One of the most interesting counting systems is that of the Mayans of Central America (Mexico, Guatemala, Belize, El Salvador and Honduras), between AD 300 and 1000. Based on the numbers 20 and 18, it was a place-value system composed of symbols for 1 and 5 (combined to give numbers up to 19) and 0.
Most of their mathematical calculations involved the measurement of time. They used two calendars: a 260-day ritual calendar with 13 cycles of 20 days, and a 365-day calendar with 18 months of 20 days and five extra days. Combining these calendars gave a long ‘calendar-round’ of lcm (260, 365) = 18,980 days.
Our knowledge of the Mayans’ counting system and of their calendars is derived mainly from hieroglyphic inscriptions on carved pillars (stelae), writings on the walls of caves and ruins, and a handful of painted manuscripts. The most notable of these manuscripts is the beautiful Dresden codex, dating from around the year 1200. Painted in colour on a long strip of glazed fig-tree bark, it contains many examples of Mayan numbers.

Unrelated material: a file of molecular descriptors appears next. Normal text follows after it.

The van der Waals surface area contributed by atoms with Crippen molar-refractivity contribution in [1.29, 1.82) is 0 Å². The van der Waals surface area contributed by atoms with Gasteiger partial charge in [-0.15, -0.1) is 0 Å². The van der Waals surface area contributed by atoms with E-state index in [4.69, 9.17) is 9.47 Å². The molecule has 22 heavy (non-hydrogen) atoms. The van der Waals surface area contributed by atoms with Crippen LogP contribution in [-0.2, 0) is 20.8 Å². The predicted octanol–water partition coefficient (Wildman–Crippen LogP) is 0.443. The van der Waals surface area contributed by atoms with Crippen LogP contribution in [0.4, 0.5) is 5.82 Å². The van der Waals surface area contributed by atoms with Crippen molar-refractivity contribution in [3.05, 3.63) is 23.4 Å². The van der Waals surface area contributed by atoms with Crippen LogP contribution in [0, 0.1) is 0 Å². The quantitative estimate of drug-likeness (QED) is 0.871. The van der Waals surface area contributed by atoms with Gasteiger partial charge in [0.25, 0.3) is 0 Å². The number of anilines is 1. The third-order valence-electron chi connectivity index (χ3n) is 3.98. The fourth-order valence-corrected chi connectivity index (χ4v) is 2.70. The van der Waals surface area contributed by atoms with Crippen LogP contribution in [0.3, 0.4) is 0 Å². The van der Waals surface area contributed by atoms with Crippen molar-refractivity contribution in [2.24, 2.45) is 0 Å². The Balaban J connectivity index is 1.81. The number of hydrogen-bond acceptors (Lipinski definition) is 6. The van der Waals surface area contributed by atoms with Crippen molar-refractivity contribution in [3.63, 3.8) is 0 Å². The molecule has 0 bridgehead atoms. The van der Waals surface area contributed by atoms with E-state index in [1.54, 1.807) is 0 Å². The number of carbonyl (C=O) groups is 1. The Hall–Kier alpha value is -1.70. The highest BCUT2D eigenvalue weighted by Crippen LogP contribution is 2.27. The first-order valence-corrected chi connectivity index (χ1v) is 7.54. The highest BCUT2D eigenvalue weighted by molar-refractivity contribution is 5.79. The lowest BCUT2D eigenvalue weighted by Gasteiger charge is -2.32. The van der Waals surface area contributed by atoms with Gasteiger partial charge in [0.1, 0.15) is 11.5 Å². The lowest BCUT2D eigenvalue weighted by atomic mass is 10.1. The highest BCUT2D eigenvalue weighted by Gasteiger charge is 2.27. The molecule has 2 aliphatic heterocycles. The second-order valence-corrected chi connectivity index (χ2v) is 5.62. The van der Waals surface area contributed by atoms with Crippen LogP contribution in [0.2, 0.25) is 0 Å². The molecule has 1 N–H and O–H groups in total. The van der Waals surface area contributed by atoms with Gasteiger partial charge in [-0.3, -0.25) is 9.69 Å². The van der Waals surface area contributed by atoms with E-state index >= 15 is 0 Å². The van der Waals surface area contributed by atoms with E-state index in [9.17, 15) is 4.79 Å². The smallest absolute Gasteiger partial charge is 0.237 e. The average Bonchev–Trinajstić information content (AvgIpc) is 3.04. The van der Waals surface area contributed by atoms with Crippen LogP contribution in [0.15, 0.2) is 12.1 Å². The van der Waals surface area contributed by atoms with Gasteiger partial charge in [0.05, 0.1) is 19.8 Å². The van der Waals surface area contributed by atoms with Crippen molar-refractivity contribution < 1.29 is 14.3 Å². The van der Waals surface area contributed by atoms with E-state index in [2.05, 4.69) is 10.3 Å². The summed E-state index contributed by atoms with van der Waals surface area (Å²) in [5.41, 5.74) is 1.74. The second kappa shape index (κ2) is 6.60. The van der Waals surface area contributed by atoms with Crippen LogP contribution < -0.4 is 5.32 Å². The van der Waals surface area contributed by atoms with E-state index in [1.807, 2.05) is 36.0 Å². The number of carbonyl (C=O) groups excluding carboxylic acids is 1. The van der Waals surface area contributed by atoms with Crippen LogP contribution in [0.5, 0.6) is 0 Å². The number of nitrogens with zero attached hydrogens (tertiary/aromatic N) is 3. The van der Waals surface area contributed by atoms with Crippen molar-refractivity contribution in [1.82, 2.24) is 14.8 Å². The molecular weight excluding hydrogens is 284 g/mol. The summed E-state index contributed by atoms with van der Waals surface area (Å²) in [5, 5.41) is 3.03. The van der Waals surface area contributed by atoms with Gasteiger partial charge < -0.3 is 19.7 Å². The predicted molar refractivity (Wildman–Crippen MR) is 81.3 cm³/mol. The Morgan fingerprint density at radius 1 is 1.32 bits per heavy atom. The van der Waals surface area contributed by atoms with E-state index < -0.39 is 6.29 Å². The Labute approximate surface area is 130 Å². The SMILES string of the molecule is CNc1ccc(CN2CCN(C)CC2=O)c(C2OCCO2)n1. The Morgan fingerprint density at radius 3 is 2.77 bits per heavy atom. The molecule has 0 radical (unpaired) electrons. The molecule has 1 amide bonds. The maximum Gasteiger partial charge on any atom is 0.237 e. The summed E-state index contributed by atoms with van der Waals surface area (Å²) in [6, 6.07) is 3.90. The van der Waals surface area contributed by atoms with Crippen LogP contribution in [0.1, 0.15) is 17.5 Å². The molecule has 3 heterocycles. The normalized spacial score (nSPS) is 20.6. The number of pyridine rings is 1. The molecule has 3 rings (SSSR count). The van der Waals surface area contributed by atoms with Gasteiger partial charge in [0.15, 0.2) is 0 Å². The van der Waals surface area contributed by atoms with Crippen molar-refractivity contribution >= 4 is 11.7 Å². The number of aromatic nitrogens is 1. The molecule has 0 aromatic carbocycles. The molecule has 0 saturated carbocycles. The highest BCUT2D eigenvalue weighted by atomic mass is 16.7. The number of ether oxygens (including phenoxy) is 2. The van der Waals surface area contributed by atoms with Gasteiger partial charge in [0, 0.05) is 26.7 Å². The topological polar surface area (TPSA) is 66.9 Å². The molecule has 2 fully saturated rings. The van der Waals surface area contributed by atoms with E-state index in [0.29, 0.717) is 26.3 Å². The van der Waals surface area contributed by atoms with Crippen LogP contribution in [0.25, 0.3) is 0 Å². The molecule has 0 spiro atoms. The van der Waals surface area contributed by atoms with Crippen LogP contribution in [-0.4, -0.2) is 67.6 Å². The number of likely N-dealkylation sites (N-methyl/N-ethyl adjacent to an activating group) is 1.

Around the year 1500 the Incas of Peru, two thousand miles further south, invented the quipu for recording and conveying numbers and other statistical information. It consists of a main cord to which many thinner knotted cords of various colours are attached; the size and position of each knot correspond to a different number in a decimal system, and the colours convey different types of information. Quipus were used for accounting purposes and for recording other types of numerical data. The information was carried around the region by teams of Inca messengers, trained runners who could cover large distances in a day.
[Belize, 1983; East Germany, 1981; Guatemala, 1939; Mexico, 1971; Peru, 1972; Rwanda, 1974]